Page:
If you participated in Hacktoberfest this year, congratulations! You survived one of the biggest months in onboarding new open-source contributors. Even if you didn’t get your four pull requests in, you should still be proud of the work that you did to increase your activity in open-source projects. And the good news is that even though it’s not Hacktoberfest anymore, you can still contribute to OSS; you’re just getting started. In fact, there are a lot of reasons to continue contributing to open-source, and here are five of them.

Why You Should Contribute To Open-Source Projects

Builds Your Developer Resume

This one can be really important for early career developers looking for a junior developer role. With an oversaturation of developers looking for their first role, who often have very similar resumes, projects, and experience, it’s important to stand out. Open-source contributions demonstrate some important skills:

  • Your ability to work on projects that are not your own;

  • Your communication skills with open source maintainers;

  • How well you follow contribution guidelines;

  • Your technical skills, including your commit messages, pull requests, and code comments.

Improves the Tech Industry

One of the great things about open-source projects is that they often improve the overall tech industry. If you’re contributing to a project that’s widely used, you’re helping to ensure that the software is stable, is able to grow with the needs of the community, or is secure. And for many, this reduces the costs of developing new projects. It also supports open-source maintainers by decreasing their workload, and allowing them to cultivate relationships with contributors who may go on to become part of the core team of the project.

Expands Your Developer Community

If you’re working independently, remotely, or don’t have many or positive interactions with your teammates, you might not feel a sense of belonging or like you’re a part of a community. Getting involved in open-source provides another avenue to be a part of a tech community. With many thriving open-source communities, there’s a united sense of purpose by working together and also other opportunities to interact. Depending on the project, there may be a discussion board, slack or discord, live streams, and even events to chat with maintainers and other contributors. In healthy communities, there’s a willingness to grow together and to provide support to other community members.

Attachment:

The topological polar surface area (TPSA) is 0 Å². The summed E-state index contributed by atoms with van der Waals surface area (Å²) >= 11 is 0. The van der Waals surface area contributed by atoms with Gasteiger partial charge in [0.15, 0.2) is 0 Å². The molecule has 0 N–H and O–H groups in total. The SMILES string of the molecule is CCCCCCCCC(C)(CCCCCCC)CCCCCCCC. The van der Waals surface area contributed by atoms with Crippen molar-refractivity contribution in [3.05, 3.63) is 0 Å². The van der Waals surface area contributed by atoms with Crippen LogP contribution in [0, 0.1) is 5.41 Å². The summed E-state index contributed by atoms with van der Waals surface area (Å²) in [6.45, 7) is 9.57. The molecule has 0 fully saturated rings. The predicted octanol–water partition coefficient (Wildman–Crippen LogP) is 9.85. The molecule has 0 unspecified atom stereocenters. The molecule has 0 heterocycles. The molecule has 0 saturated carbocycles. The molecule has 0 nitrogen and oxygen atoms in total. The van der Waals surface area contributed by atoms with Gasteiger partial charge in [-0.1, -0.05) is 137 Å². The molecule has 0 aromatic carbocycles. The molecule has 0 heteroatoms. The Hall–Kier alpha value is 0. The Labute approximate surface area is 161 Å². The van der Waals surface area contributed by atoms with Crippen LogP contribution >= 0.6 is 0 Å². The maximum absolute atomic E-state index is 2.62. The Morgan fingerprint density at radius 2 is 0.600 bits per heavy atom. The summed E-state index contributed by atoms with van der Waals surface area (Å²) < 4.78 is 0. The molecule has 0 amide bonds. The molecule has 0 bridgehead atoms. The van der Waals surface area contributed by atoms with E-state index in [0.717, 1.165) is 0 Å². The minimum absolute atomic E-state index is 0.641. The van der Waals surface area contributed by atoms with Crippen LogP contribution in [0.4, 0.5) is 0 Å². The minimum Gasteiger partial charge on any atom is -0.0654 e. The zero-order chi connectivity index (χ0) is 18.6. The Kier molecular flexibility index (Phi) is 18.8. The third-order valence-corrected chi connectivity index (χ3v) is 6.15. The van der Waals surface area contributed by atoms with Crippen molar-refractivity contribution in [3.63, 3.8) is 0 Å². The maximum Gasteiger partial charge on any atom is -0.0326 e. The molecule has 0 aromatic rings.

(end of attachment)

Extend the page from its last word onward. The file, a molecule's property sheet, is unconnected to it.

Allows for Diversity

As efforts increase to make open source a more inclusive and welcoming space, there will be an increase in diversity in open source as well. Because it’s open to all contributors, open-source software benefits from having a variety of voices, backgrounds, and people approaching problems that impact all of the tech industry. Cultivating supportive environments allows for diversity, innovation, and opportunities for developers who have historically been minorities in the industry, increasing representation. Creating space for better representation of race, ethnicity, gender, socioeconomic, and educational background, correlates with positive impacts on projects.

Provides a Learning Experience

Because many repositories have issues open for varying degrees of understanding, contributors can deepen their understanding of a specific technology, the architecture of a particular product, and team communication and implementation. There’s also the opportunity to work with different tech stacks to grow, learn, and thrive through hands-on coding on meaningful projects. If you’re used to coding alone, you can develop your technical and interpersonal communication skills as well.

Hacktoberfest is an exciting time of the year for OSS, but it’s not the end. Use the momentum you found during Hacktoberfest to carry you into a year of contributing to open-source software. If you had a good experience with Hacktoberfest, consider sharing it on our #discuss post. And if you need help finding a place to keep that momentum going, you can check out some of the projects we recommended in our Hacktoberfest 2022 post or add your project to our discussion post.

If you have any feedback about this post, or anything else around Deepgram, we'd love to hear from you. Please let us know in our GitHub discussions .

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